Awhile ago, before the cancer diagnosis, my school-teaching group and I were having dinner, and I suddenly realized I was surrounded by widows. All of them had very different takes on their husbands’ deaths and their widowhood. One woman said she and her husband had always been "joined at the hip" and she missed him terribly. In fact, she didn’t think she should still be alive now that he was dead, and perhaps, if it weren’t for her children, she might have done something about that. Another woman said that she didn’t realize what she’d had until after it was gone. A third widow, a staunch supporter of getting on with your life, recommended taking a new lover as soon as possible. And finally, there was the friend who had coped by vacuuming. The photo is from treehugger. Yes, she said, vacuuming. Back and forth, back and forth, for days on end. She didn’t have to think, and her house was spotlessly clean.

These conversations were all before I knew my own husband has a life-threatening illness. Now I see, read and hear about cancer everywhere. I’m sure there must be some kind of psychological term for the phenomenon, but I don’t know what it is. When something becomes a part of your life, you see evidence of it everywhere. Like when you’re pregnant, you see ads for baby supplies; pregnant women on TV, in stores and on the street; newspaper articles on pregnancy, often with alarming statistics; novels with pregnant characters, etc., etc. Now I’m sensitive to cancer themes. In last night’s episode of "Gray’s Anatomy,", George’s father is diagnosed with metastasized esophageal cancer. As I watched, tears formed for the fake family even though I’ve shed few, as of yet, for my husband. I’ve been trying not to, though I suspect that’s not the most mentally healthy approach to grief and fear. I feel a surge of throat-tightening, moisture-forming, sob-threatening potential and push it away. For now, at least.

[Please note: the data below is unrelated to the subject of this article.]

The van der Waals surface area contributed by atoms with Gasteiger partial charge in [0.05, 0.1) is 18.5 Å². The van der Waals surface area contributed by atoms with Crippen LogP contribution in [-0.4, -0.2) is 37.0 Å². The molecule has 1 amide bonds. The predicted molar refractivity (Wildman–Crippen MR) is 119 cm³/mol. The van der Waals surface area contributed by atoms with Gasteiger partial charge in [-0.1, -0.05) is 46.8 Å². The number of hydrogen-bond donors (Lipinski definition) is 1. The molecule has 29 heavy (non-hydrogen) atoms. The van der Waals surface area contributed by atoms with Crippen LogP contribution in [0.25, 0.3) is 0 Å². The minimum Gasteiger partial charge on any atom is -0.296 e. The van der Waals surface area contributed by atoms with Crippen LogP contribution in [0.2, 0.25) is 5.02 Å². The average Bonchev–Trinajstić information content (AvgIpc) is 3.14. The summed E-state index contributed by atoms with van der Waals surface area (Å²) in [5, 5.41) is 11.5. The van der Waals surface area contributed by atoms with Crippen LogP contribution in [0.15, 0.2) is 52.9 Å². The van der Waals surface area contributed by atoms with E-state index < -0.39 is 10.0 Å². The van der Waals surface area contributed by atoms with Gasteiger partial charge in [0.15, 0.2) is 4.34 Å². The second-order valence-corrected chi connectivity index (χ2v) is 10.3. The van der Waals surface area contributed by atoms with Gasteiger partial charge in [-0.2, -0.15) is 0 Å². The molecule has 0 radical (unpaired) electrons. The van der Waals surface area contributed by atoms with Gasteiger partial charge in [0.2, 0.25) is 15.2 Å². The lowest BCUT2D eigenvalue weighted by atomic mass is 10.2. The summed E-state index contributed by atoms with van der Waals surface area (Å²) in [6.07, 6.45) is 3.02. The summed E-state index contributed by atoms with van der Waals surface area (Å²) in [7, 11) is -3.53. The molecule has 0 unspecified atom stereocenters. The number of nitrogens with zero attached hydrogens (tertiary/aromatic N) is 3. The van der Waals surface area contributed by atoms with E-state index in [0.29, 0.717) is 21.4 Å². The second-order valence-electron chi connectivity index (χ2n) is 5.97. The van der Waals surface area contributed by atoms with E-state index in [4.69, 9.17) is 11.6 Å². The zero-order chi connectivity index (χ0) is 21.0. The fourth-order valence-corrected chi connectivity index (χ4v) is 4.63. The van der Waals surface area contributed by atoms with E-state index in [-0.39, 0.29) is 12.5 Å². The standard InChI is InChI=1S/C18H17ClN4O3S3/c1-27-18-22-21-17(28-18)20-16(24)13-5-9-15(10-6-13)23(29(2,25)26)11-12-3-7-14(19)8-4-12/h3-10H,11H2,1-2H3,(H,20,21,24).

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Friday, November 10, 2006


My husband has liver cancer. We got the diagnosis October 4 after a preventative ultrasound revealed a 5.5 cm tumor. My husband has known he has hepatitis C since the early 1990s and that hep C can cause cirrhosis and liver cancer, but though blood tests for viral markers have been extremely high they have also been stable, so I suppose we have both become rather complacent about the scary possibilities. He had bypass surgery in 1995, and we’ve been more concerned about heart disease than liver problems.

I had intended for this blog to be about happy things, but it’s hard to think happy when you have cancer on your mind. To be more honest, I’d hoped a blog would help to connect readers to my Web site,, and my books, Wings ePress, Inc. Everyone says it works that way, but promoting my writing doesn’t seem so very important now, either.

My husband has lots of hard decisions to make. After an EKG, heart stress test, blood tests and a CT scan, the cardiologist and surgeons say he’s a candidate for liver resection, but they will have to remove the entire left lobe, and the surgery is very risky. Take too much liver and the results can include jaundice, fluid accumulation, mental confusion and coma. The survival rates are not great, either. My husband thought the surgeon said 30%. I’ve seen different figures on various Web sites, for instance, and the National Cancer Institute. According to the American Cancer Society, "The overall 5-year relative survival rate from liver cancer is about 9%."